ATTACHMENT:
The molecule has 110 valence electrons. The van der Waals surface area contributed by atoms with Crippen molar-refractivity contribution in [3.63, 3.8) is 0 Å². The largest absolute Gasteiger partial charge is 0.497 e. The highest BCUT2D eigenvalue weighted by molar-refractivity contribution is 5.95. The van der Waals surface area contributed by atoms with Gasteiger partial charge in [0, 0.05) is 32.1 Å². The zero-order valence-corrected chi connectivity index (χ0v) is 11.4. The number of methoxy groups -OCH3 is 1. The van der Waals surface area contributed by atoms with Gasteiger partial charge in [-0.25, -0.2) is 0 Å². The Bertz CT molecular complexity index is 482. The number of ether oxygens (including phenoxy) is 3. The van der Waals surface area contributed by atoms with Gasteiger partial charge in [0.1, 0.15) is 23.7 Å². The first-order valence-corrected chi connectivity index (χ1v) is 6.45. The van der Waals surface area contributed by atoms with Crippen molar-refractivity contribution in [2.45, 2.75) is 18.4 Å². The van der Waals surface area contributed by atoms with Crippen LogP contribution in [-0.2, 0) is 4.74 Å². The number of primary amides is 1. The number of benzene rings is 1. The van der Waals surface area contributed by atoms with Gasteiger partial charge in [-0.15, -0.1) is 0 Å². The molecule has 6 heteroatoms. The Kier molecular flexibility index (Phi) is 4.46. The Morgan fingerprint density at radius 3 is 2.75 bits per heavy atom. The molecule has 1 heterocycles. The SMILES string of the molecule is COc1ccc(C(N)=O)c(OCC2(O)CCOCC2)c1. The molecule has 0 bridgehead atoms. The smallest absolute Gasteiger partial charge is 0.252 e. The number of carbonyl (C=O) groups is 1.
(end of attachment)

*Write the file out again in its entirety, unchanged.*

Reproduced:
The molecule has 110 valence electrons. The van der Waals surface area contributed by atoms with Crippen molar-refractivity contribution in [3.63, 3.8) is 0 Å². The largest absolute Gasteiger partial charge is 0.497 e. The highest BCUT2D eigenvalue weighted by molar-refractivity contribution is 5.95. The van der Waals surface area contributed by atoms with Gasteiger partial charge in [0, 0.05) is 32.1 Å². The zero-order valence-corrected chi connectivity index (χ0v) is 11.4. The number of methoxy groups -OCH3 is 1. The van der Waals surface area contributed by atoms with Gasteiger partial charge in [-0.25, -0.2) is 0 Å². The Bertz CT molecular complexity index is 482. The number of ether oxygens (including phenoxy) is 3. The van der Waals surface area contributed by atoms with Gasteiger partial charge in [0.1, 0.15) is 23.7 Å². The first-order valence-corrected chi connectivity index (χ1v) is 6.45. The van der Waals surface area contributed by atoms with Crippen molar-refractivity contribution in [2.45, 2.75) is 18.4 Å². The van der Waals surface area contributed by atoms with Crippen LogP contribution in [-0.2, 0) is 4.74 Å². The number of primary amides is 1. The number of benzene rings is 1. The van der Waals surface area contributed by atoms with Gasteiger partial charge in [-0.15, -0.1) is 0 Å². The molecule has 6 heteroatoms. The Kier molecular flexibility index (Phi) is 4.46. The Morgan fingerprint density at radius 3 is 2.75 bits per heavy atom. The molecule has 1 heterocycles. The SMILES string of the molecule is COc1ccc(C(N)=O)c(OCC2(O)CCOCC2)c1. The molecule has 0 bridgehead atoms. The smallest absolute Gasteiger partial charge is 0.252 e. The number of carbonyl (C=O) groups is 1.